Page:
Once established on the ice above the dagger we all relaxed a bit. I was unsure of whether the dagger would hold. I kept telling myself, “If the dagger breaks, keep shooting!”

It’s a fun classic. Great job Alex Lowe!

I need to get out on some more adventures. Hit me up with ideas!

Yosemite: an Introduction

Last month I took a job rigging ropes for a video shoot in Yosemite. I took the job knowing nothing about the details of the shoot, other than I would be rigging for another video guy (unnamed at the time, ending up being Andrew Peterson). The video we were shooting for followed a Danish TV investigative reporter, Morten Spiegelhauer, along a year long journey into rock climbing, seeing how dealing with fear on the rock changed his decision making process in everyday life. Morten had come to Yosemite a year ago to start the journey with Hans Florine, who holds the speed record for climbing the Nose of El Capitan (31 pitches in 2 hours and 23 minutes). Through mental and physical training, Morten culminated the experience by leading several trad pitches on El Capitan. It was awesome seeing his cool headed approach to leading, with only 4 trad leads under his belt previously.

I flew into Salt Lake City at 1am, arriving late because a woman with a carry-on dog refused to make her dog sit under the seat in front of her. After taxiing to the runway, we had to return to the gate so she could be escorted off the plane, screaming profanities, and the other passengers clapped once she was gone.

Andrew met me outside the airport with his Diesel Jeep Liberty, having slept for 3 hours in preparation for our 12 hour all night haul to The Valley. We made it somewhere into Nevada, but even with switching off driving we had to stop and sleep. Google was telling me we’d arrive 3 hours before we had to be there, so I reasoned we could sleep for two hours. We pulled off onto some gravel country road and made a quick bivvy.


photo by Andrew Peterson

After a mandatory In-n-Out stop outside of Sacramento, we started the drive back east towards Yosemite. We knew we were in a hurry (unnecessarily so, we beat the rest of the crew), but we stopped to take photos.











This being both of our first times in Yosemite, driving in was pretty magical. There are 3,000 foot cliffs towering over you with waterfalls dumping huge amounts of water on every side. The sun filters through the thick trees as slowly drive the one way road. Around every corner you catch sight of the sites you’ve heard of before: Horestail Falls, Bridalveil falls, El Capitan, Half Dome, and Yosemite Falls.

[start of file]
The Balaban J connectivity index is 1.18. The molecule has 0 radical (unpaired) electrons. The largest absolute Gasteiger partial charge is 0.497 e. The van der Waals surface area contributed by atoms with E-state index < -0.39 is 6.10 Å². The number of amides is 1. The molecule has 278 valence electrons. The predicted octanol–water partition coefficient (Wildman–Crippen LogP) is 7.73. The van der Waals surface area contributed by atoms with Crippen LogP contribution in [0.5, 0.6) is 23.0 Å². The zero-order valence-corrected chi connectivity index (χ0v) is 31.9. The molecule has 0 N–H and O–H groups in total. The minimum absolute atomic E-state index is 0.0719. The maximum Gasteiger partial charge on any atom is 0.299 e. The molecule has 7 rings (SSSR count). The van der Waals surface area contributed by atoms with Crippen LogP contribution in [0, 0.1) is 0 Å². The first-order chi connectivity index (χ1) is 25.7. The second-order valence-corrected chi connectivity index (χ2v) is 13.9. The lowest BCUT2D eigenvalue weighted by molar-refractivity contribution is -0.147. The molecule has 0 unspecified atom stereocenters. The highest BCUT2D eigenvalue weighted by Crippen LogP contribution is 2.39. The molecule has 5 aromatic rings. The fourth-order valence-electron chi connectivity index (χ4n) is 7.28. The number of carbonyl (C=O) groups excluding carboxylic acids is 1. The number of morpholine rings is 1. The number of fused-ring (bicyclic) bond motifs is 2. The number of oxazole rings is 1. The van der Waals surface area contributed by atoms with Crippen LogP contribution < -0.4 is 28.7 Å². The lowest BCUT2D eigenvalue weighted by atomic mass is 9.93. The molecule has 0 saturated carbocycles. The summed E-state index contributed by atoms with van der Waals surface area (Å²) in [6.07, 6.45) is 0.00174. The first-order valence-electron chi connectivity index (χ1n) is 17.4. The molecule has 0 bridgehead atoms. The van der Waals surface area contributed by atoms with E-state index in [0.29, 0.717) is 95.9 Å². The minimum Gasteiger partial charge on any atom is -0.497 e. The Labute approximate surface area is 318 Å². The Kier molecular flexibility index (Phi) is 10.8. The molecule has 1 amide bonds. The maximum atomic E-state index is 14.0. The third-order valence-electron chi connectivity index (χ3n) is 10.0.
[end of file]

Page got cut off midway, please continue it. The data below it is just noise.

El Capitan towering over Southside Drive


Yosemite Falls, taken through the sunroof

We met up with Hans Florine and the Danish crew in the meadow below El Capitan, discussing our plans for the shoot. Morten, the subject of the video, wanted a warmup climb to get used to the rock, so Hans took us to climb Pine Line (thin 5.7) and the first pitch of Salathe (5.10c, dual crack fingers!!). We had limited time, so I top roped Salathe, with Hans telling me I only had 8 minutes to climb the 120′ route. It was a fun exercise in speed crack climbing, with Hans yelling, “30 seconds!”, “10, 9, 8…”

We reconvened with the rest of the crew, who were scouting locations and doing timelapses, and jet off to Hans’s Basecamp. We ate well for the week, having grilled steaks and pork pretty much every night (except on the wall).



The last light bouncing off of El Capitan


Dusk scene from Tunnel View

The next morning we do another warmup climb, with the full crew out taking video. I take Andrew up some variation of After Six so he can shoot down on Morten and Hans.


At the top of Manure Pile Buttress, waiting for Morten to finish the climb


Hans Florine in his natural environment

After we got down, Andrew and I went into full tourist mode. We drove around the loop, 1 mile, taking us an hour and half (mostly because of construction). We stopped at Yosemite Falls to get a closer look. There’s really not a great viewpoint of the falls that doesn’t include being sprayed with ice cold water and high winds, so we left the path and found some cool boulders.




These rocks are constantly wet with the spray from Yosemite Falls. It amazes me that it doesn’t look even more rainforesty


This couple has the right idea





We then drive the 45 minutes up to Glacier Point, overlooking Half Dome. It’s pretty incredible. Click on the image to see bigger

Andrew wanted to get a timelapse of the last light on El Capitan and climbers’ headlamps from Tunnel View. I wandered off, following random trails on the side of the mountain over the Tunnel chasing the sun.


I never got to the point where I could see around the other side of the mountain, but looking back, I found these amazing wild flowers with the entire Yosemite Valley behind them. To get this photo, I was precariously perched on loose soil, holding onto a tree above a couple hundred foot cliff. I wished I had had my climbing equipment.



I made my way back to Tunnel View, where Andrew was still working on his timelapses. These guys were too cute not to get a photo of.